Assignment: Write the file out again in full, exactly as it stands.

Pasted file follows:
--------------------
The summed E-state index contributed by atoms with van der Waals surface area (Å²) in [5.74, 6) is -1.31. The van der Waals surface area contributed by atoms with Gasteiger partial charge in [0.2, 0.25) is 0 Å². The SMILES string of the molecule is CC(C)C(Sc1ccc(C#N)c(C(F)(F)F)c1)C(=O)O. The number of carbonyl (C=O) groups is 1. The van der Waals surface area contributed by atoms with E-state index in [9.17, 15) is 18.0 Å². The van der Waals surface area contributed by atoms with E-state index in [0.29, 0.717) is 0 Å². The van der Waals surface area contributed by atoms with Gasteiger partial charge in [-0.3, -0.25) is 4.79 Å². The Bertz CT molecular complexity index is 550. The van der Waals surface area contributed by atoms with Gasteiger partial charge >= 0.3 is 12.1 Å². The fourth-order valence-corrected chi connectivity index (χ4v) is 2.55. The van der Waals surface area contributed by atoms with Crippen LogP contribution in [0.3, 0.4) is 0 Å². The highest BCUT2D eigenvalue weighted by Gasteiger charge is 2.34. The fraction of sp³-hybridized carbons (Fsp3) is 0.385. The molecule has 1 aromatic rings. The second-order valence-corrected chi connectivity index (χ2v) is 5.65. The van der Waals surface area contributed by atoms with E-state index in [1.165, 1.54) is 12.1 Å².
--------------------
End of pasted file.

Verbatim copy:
The summed E-state index contributed by atoms with van der Waals surface area (Å²) in [5.74, 6) is -1.31. The van der Waals surface area contributed by atoms with Gasteiger partial charge in [0.2, 0.25) is 0 Å². The SMILES string of the molecule is CC(C)C(Sc1ccc(C#N)c(C(F)(F)F)c1)C(=O)O. The number of carbonyl (C=O) groups is 1. The van der Waals surface area contributed by atoms with E-state index in [9.17, 15) is 18.0 Å². The van der Waals surface area contributed by atoms with E-state index in [0.29, 0.717) is 0 Å². The van der Waals surface area contributed by atoms with Gasteiger partial charge in [-0.3, -0.25) is 4.79 Å². The Bertz CT molecular complexity index is 550. The van der Waals surface area contributed by atoms with Gasteiger partial charge >= 0.3 is 12.1 Å². The fourth-order valence-corrected chi connectivity index (χ4v) is 2.55. The van der Waals surface area contributed by atoms with Crippen LogP contribution in [0.3, 0.4) is 0 Å². The highest BCUT2D eigenvalue weighted by Gasteiger charge is 2.34. The fraction of sp³-hybridized carbons (Fsp3) is 0.385. The molecule has 1 aromatic rings. The second-order valence-corrected chi connectivity index (χ2v) is 5.65. The van der Waals surface area contributed by atoms with E-state index in [1.165, 1.54) is 12.1 Å².